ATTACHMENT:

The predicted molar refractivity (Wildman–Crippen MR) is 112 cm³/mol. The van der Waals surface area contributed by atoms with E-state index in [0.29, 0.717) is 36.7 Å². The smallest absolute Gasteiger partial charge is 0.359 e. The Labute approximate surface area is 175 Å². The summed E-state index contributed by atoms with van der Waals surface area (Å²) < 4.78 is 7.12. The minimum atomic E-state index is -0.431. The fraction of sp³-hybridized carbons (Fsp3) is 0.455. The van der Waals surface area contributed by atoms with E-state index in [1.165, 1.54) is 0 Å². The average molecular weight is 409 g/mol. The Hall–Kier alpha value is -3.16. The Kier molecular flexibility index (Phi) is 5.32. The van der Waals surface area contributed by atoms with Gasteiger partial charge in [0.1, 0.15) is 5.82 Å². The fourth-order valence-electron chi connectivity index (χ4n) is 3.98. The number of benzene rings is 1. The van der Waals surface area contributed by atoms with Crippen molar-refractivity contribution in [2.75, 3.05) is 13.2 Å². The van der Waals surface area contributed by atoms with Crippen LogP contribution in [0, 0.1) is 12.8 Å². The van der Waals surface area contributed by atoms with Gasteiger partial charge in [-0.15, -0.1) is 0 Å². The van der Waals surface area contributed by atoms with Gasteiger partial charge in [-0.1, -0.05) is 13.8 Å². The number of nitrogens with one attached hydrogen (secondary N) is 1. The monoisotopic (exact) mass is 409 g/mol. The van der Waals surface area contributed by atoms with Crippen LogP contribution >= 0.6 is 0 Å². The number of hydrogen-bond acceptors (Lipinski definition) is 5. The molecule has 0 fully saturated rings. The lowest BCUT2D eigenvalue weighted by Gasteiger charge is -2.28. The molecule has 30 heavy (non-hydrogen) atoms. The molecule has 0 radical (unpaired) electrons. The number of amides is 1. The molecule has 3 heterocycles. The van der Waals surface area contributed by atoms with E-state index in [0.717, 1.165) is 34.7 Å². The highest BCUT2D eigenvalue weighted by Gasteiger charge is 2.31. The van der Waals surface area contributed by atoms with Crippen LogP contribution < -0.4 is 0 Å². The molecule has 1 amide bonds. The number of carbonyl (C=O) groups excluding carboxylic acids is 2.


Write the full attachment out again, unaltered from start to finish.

The predicted molar refractivity (Wildman–Crippen MR) is 112 cm³/mol. The van der Waals surface area contributed by atoms with E-state index in [0.29, 0.717) is 36.7 Å². The smallest absolute Gasteiger partial charge is 0.359 e. The Labute approximate surface area is 175 Å². The summed E-state index contributed by atoms with van der Waals surface area (Å²) < 4.78 is 7.12. The minimum atomic E-state index is -0.431. The fraction of sp³-hybridized carbons (Fsp3) is 0.455. The van der Waals surface area contributed by atoms with E-state index in [1.165, 1.54) is 0 Å². The average molecular weight is 409 g/mol. The Hall–Kier alpha value is -3.16. The Kier molecular flexibility index (Phi) is 5.32. The van der Waals surface area contributed by atoms with Gasteiger partial charge in [0.1, 0.15) is 5.82 Å². The fourth-order valence-electron chi connectivity index (χ4n) is 3.98. The number of benzene rings is 1. The van der Waals surface area contributed by atoms with Crippen molar-refractivity contribution in [2.75, 3.05) is 13.2 Å². The van der Waals surface area contributed by atoms with Crippen LogP contribution in [0, 0.1) is 12.8 Å². The van der Waals surface area contributed by atoms with Gasteiger partial charge in [-0.15, -0.1) is 0 Å². The van der Waals surface area contributed by atoms with Gasteiger partial charge in [-0.1, -0.05) is 13.8 Å². The number of nitrogens with one attached hydrogen (secondary N) is 1. The monoisotopic (exact) mass is 409 g/mol. The van der Waals surface area contributed by atoms with Crippen LogP contribution >= 0.6 is 0 Å². The number of hydrogen-bond acceptors (Lipinski definition) is 5. The molecule has 0 fully saturated rings. The lowest BCUT2D eigenvalue weighted by Gasteiger charge is -2.28. The molecule has 30 heavy (non-hydrogen) atoms. The molecule has 0 radical (unpaired) electrons. The number of amides is 1. The molecule has 3 heterocycles. The van der Waals surface area contributed by atoms with E-state index in [0.717, 1.165) is 34.7 Å². The highest BCUT2D eigenvalue weighted by Gasteiger charge is 2.31. The van der Waals surface area contributed by atoms with Crippen LogP contribution < -0.4 is 0 Å². The molecule has 1 amide bonds. The number of carbonyl (C=O) groups excluding carboxylic acids is 2.